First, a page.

Off topic: tech specs - width of railroad tracks
Thread poster: sylver

sylver  Identity Verified
Local time: 06:17
English to French
Apr 3, 2003

\"The US Standard railroad gauge (distance between the rails) is 4 feet, 8.5 inches. That\'s an exceedingly odd number. Why was that gauge used? Because that\'s the way they built them in England, and the US railroads were built by English expatriates.


Why did the English people build them like that? Because the first rail lines were built by the same people who built the pre-railroad tramways, and that\'s the gauge they used.


Why did \"they\" use that gauge then? Because the people who built the tramways used the same jigs and tools that they used for building wagons, which used that wheel spacing.


Okay! Why did the wagons use that odd wheel spacing? Well, if they tried to use any other spacing the wagons would break on some of the old, long distance roads, because that\'s the spacing of the old wheel ruts.


So who built these old rutted roads? The first long distance roads in Europe were built by Imperial Rome for the benefit of their legions. The roads have been used ever since. And the ruts? The initial ruts, which everyone else had to match for fear of destroying their wagons, were first made by Roman war chariots. Since the chariots were made for or by Imperial Rome they were all alike in the matter of wheel spacing.


Thus, we have the answer to the original questions. The United State standard railroad gauge of 4 feet, 8.5 inches derives from the original specification (Military Spec) for an Imperial Roman army war chariot. MilSpecs and Bureaucracies live forever.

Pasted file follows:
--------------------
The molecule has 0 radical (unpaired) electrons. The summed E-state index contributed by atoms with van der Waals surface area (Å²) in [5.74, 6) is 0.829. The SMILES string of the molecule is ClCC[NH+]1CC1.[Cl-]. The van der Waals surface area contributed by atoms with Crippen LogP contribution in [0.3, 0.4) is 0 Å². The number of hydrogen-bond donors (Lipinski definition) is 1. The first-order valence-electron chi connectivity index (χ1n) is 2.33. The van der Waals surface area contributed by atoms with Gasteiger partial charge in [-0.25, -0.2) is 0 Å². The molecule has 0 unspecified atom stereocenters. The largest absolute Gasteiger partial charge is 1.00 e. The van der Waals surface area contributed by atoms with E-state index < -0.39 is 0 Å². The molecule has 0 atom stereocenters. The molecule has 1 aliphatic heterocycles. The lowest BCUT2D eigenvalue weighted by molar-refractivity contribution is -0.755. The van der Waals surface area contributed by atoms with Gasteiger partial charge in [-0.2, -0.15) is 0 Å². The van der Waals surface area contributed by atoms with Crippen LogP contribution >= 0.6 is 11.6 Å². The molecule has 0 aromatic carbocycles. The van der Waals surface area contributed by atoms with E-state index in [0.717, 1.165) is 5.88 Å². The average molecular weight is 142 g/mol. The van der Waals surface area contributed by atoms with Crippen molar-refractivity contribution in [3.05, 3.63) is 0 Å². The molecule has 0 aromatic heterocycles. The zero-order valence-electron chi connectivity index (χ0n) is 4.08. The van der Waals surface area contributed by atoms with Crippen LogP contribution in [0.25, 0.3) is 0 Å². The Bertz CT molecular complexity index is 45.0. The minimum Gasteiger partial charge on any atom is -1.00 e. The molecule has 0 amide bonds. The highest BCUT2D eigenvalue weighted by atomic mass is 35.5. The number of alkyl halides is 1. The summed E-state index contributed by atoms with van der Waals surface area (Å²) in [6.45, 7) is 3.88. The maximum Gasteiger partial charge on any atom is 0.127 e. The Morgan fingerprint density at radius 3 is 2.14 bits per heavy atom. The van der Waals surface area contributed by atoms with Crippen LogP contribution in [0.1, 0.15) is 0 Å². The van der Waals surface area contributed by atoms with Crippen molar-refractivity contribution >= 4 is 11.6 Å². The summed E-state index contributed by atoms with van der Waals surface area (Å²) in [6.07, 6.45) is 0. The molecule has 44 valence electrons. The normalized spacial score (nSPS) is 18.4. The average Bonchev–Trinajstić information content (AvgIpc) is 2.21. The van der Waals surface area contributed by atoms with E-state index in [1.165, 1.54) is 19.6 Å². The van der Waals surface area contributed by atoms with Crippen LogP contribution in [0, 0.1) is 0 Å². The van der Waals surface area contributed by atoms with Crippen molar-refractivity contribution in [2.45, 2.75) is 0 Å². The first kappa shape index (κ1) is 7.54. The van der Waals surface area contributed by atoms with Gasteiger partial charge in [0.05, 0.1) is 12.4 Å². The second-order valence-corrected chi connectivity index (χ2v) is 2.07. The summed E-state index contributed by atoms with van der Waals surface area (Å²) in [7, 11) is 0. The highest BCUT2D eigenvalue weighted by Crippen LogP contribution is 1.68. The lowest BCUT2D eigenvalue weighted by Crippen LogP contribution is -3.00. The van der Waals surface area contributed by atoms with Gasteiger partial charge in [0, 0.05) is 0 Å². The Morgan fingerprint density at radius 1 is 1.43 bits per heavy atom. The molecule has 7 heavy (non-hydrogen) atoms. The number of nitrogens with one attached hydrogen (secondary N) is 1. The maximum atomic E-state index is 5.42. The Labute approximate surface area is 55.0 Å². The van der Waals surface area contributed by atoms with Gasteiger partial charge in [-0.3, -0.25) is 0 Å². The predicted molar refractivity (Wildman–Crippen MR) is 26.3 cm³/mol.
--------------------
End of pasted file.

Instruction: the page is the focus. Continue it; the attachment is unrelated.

So, the next time you are handed a specification and wonder what horse\'s ass came up with it, you may be exactly right. Because the Imperial Roman chariots were made to be just wide enough to accommodate the back-ends of two war horses.\"


icon_biggrin.gif


 

Juan Jacob  Identity Verified
Mexico
Local time: 17:17
French to Spanish
+ ...
Ben tiens... Apr 3, 2003

...et on doute encore que nous descendons de l\'Empire Romain, même si \"Ils sont fous, ces Romains !\"

Excellent !


Juan Jacob.


 

Harry Bornemann  Identity Verified
Mexico
English to German
+ ...
amazing.. Apr 3, 2003

.. but now I wonder where the narrower railroad gauges of Spain originate? War donkeys? icon_lol.gif


 

Parrot  Identity Verified
Spain
Local time: 00:17
Member
Spanish to English
+ ...
The Grand Trunk Road in India Apr 3, 2003

used, maintained, improved - but never changed in its dimensions - by the British, and attributed to Chandragupta Maurya (3rd century B.C.) had the same story. This time, the unit of measurement was the bullock-cart.


(I always found this curious since Chandragupta - who took over India after Alexander died - maneuvered with elephant divisions.)


But lo and behold, in the 1920s, when the Archeological Survey of India excavated Mohenjo-daro (2000-2500 B.C.), they found toy models of exactly the same type of bullock-carts as had shaped the highway...


Still wonder why the cow is sacred? icon_wink.gif

[ This Message was edited by: Parrot on 2003-04-03 23:26]


 

sylver  Identity Verified
Local time: 06:17
English to French
TOPIC STARTER
Holy cow! Apr 4, 2003

Quote:


On 2003-04-03 23:08, Parrot wrote:

used, maintained, improved - but never changed in its dimensions - by the British, and attributed to Chandragupta Maurya (3rd century B.C.) had the same story. This time, the unit of measurement was the bullock-cart.


(I always found this curious since Chandragupta - who took over India after Alexander died - maneuvered with elephant divisions.)


But lo and behold, in the 1920s, when the Archeological Survey of India excavated Mohenjo-daro (2000-2500 B.C.), they found toy models of exactly the same type of bullock-carts as had shaped the highway...


Still wonder why the cow is sacred? icon_wink.gif



icon_lol.gif

Some things just never die.


 

Parrot  Identity Verified
Spain
Local time: 00:17
Member
Spanish to English
+ ...
If its any comfort to you... Apr 4, 2003

The Grand Trunk Road had the same dimensions as the British roads of the colonial era (2 bullocks pulling on the same axis):


http://www.ancientindia.co.uk/indus/explore/dk_cart.html


So maybe the British felt at home with that. icon_smile.gif


 


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